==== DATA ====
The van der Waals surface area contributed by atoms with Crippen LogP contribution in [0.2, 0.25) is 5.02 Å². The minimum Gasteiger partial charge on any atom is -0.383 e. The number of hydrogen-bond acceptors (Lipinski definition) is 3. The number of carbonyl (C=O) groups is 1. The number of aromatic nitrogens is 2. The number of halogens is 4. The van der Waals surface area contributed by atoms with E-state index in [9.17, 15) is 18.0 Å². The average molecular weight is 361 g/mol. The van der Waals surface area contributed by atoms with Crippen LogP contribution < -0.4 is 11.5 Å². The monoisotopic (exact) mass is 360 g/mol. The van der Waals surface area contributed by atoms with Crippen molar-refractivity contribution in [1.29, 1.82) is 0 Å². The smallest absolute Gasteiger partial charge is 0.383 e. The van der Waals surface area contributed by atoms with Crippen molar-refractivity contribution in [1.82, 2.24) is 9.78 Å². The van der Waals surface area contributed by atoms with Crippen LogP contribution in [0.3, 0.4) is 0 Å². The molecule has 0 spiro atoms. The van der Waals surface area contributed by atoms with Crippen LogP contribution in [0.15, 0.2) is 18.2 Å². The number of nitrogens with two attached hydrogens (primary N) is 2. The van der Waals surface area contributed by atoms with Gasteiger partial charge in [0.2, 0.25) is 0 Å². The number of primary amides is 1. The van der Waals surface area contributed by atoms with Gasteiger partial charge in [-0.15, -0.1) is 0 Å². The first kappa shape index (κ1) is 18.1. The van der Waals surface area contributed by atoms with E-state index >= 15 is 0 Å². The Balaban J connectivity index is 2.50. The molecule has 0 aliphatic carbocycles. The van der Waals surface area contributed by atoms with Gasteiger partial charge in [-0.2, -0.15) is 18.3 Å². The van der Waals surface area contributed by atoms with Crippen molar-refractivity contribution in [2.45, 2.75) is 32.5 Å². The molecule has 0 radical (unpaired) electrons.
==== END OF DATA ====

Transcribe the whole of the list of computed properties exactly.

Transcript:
The van der Waals surface area contributed by atoms with Crippen LogP contribution in [0.2, 0.25) is 5.02 Å². The minimum Gasteiger partial charge on any atom is -0.383 e. The number of hydrogen-bond acceptors (Lipinski definition) is 3. The number of carbonyl (C=O) groups is 1. The number of aromatic nitrogens is 2. The number of halogens is 4. The van der Waals surface area contributed by atoms with E-state index in [9.17, 15) is 18.0 Å². The average molecular weight is 361 g/mol. The van der Waals surface area contributed by atoms with Crippen LogP contribution < -0.4 is 11.5 Å². The monoisotopic (exact) mass is 360 g/mol. The van der Waals surface area contributed by atoms with Crippen molar-refractivity contribution in [1.29, 1.82) is 0 Å². The smallest absolute Gasteiger partial charge is 0.383 e. The van der Waals surface area contributed by atoms with Crippen molar-refractivity contribution in [1.82, 2.24) is 9.78 Å². The van der Waals surface area contributed by atoms with Crippen LogP contribution in [0.3, 0.4) is 0 Å². The molecule has 0 spiro atoms. The van der Waals surface area contributed by atoms with Crippen LogP contribution in [0.15, 0.2) is 18.2 Å². The number of nitrogens with two attached hydrogens (primary N) is 2. The van der Waals surface area contributed by atoms with Gasteiger partial charge in [0.2, 0.25) is 0 Å². The number of primary amides is 1. The van der Waals surface area contributed by atoms with Gasteiger partial charge in [-0.15, -0.1) is 0 Å². The first kappa shape index (κ1) is 18.1. The van der Waals surface area contributed by atoms with E-state index >= 15 is 0 Å². The Balaban J connectivity index is 2.50. The molecule has 0 aliphatic carbocycles. The van der Waals surface area contributed by atoms with Gasteiger partial charge in [-0.2, -0.15) is 18.3 Å². The van der Waals surface area contributed by atoms with Crippen molar-refractivity contribution in [2.45, 2.75) is 32.5 Å². The molecule has 0 radical (unpaired) electrons.